I am so late the party, as always. Others have covered this event in great detail, but here’s a brief take. Last Thursday evening at about this time, I was zooming along Summit Avenue in the snow, with the Yarn Harlot as my passenger. (The photo in her post was thru my windshield.) I was her designated driver, and acting as emcee for the Yarnery event, because I have been tagged the token extrovert. But no longer. Check out the video if you haven’t seen it already, of the serious Yarnery staff extroverts. The Yarnery family singers– Angie, Jess, Eric and Scott — all classically trained, opera-singing wild folk, were rocking the house. Last year, I had to entertain the masses waiting for Stephanie. And I do mean masses. (Photo by Incaknits.)
This year, all I had to do was introduce the warm up act. Very very funny. Do watch the video. Also, Angie has lots of footage and photos.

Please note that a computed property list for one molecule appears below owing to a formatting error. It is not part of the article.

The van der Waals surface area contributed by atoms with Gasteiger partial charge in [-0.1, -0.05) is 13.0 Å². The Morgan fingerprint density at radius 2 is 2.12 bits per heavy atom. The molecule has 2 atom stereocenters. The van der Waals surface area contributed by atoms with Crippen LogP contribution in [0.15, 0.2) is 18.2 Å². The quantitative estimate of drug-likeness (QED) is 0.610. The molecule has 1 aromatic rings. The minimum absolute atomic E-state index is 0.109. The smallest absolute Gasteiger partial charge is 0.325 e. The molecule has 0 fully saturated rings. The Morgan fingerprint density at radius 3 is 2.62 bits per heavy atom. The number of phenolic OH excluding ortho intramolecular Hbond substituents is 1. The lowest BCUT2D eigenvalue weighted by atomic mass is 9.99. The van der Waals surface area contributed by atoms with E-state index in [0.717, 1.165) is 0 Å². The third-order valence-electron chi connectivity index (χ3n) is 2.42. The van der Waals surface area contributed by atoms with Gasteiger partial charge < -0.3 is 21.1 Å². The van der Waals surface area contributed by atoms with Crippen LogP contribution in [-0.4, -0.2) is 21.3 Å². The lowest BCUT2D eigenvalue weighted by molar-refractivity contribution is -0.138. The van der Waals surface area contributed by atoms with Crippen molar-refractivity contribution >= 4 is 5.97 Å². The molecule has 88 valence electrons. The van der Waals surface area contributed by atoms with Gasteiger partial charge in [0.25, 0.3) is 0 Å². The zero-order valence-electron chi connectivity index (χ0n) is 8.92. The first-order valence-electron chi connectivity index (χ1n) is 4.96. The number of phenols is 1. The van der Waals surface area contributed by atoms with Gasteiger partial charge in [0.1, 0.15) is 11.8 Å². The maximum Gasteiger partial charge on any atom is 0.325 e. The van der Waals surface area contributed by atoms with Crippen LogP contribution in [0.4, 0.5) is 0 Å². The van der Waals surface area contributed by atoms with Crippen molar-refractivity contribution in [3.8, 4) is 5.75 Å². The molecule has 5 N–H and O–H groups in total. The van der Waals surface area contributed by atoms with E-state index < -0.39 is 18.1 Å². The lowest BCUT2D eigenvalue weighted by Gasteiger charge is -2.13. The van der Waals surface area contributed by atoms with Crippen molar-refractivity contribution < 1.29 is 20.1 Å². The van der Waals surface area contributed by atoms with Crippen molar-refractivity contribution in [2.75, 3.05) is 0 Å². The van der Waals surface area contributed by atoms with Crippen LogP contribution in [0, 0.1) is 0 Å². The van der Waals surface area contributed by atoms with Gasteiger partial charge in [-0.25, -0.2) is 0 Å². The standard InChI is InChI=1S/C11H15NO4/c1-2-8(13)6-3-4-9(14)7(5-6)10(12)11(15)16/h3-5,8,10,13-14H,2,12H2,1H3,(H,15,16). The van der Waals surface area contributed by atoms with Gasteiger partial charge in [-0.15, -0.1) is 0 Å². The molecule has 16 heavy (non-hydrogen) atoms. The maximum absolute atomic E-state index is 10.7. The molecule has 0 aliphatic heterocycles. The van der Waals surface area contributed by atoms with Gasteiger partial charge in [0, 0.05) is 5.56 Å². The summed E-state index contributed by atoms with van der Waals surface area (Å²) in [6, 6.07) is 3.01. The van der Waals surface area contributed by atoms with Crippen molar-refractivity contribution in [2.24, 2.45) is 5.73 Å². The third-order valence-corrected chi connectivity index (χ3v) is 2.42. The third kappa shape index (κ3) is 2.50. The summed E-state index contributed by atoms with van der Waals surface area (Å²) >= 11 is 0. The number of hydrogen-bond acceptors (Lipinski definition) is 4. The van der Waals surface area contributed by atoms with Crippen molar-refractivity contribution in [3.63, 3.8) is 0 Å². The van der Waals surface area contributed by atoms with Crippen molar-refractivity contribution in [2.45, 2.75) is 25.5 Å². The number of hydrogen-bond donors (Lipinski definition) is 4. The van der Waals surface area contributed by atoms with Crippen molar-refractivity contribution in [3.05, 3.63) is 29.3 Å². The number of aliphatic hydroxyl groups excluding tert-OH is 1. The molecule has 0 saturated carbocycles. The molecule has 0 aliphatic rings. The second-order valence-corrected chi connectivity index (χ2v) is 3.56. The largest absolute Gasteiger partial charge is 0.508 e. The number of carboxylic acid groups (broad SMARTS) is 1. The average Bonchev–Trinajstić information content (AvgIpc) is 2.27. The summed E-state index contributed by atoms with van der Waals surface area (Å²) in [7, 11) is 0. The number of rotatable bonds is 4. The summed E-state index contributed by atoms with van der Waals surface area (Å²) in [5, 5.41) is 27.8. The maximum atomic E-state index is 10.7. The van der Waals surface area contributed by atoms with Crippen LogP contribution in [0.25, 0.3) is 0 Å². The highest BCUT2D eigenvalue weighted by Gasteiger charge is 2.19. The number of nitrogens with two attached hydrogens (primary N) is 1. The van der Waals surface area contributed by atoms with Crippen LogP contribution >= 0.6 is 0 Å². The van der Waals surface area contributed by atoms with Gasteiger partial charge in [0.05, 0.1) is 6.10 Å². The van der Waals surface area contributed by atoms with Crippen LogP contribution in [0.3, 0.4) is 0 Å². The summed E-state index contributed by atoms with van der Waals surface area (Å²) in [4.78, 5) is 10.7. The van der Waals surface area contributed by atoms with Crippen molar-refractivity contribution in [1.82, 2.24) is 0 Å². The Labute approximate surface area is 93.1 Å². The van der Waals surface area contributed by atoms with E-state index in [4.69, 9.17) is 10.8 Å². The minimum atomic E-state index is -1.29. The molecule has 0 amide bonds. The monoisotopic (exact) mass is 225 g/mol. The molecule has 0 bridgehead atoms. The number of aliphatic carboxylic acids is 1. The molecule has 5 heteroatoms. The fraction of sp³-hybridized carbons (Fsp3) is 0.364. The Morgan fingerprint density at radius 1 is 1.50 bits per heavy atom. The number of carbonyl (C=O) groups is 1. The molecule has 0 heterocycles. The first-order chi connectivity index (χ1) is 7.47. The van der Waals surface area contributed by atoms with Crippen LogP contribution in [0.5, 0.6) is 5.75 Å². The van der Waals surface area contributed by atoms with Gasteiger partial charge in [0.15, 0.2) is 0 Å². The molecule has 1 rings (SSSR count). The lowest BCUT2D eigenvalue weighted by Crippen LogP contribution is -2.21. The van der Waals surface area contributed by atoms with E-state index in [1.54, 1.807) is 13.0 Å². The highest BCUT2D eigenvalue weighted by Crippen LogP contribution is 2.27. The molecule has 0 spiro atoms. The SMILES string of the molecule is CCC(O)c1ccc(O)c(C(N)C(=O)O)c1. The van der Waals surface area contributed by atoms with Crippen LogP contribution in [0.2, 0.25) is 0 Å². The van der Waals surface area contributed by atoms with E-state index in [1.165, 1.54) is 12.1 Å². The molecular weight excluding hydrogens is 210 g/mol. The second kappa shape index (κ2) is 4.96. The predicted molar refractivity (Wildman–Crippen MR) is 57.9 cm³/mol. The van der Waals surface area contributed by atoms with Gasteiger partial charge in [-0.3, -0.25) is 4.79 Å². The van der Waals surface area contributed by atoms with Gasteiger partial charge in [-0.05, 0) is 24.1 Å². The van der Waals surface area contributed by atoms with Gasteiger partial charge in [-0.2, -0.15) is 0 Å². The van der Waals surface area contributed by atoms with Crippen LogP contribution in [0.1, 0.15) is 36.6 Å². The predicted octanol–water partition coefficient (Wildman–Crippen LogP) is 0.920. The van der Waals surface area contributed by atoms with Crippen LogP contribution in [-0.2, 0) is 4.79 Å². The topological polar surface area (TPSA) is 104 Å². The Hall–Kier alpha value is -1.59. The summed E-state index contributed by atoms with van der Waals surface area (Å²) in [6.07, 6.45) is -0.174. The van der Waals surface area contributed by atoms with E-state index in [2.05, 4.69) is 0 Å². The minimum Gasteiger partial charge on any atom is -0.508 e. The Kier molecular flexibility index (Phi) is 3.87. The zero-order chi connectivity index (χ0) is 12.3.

Stephanie’s speech/presentation was even better than last year. Her delivery is so dry and so funny. She rarely cracks a smile, while the audience is falling on the floor laughing. She touched on questions of neural plasticity, research being done on repetitive movements as a benefit to the brain, and theta waves. At one point she questioned her material, hoping she had got the science right. This was an audience of knitters, doncha know, so of course there was a neurologist there who confirmed that she was on the right track. There is something about knitters, is there not? Although I am not of a scientific bent, and dwell in , as my husband puts it, ‘math hell’, I am a regular reader of the NYTimes Science and Health sections on Tuesday. The brain fascinates me, and there is a lot of research going on these days, mercifully reported for the layperson. I have had Sandra Aamodt’s book Welcome to your Brain on hold at the library for while, and I’m next on the list. So what a treat to hear an erudite, hysterically funny discussion on the intersection of current brain research and knitting. Then, I got to give out door prizes those waiting for a signed book. Quite like Christmas, but better because I didn’t have to purchase the presents.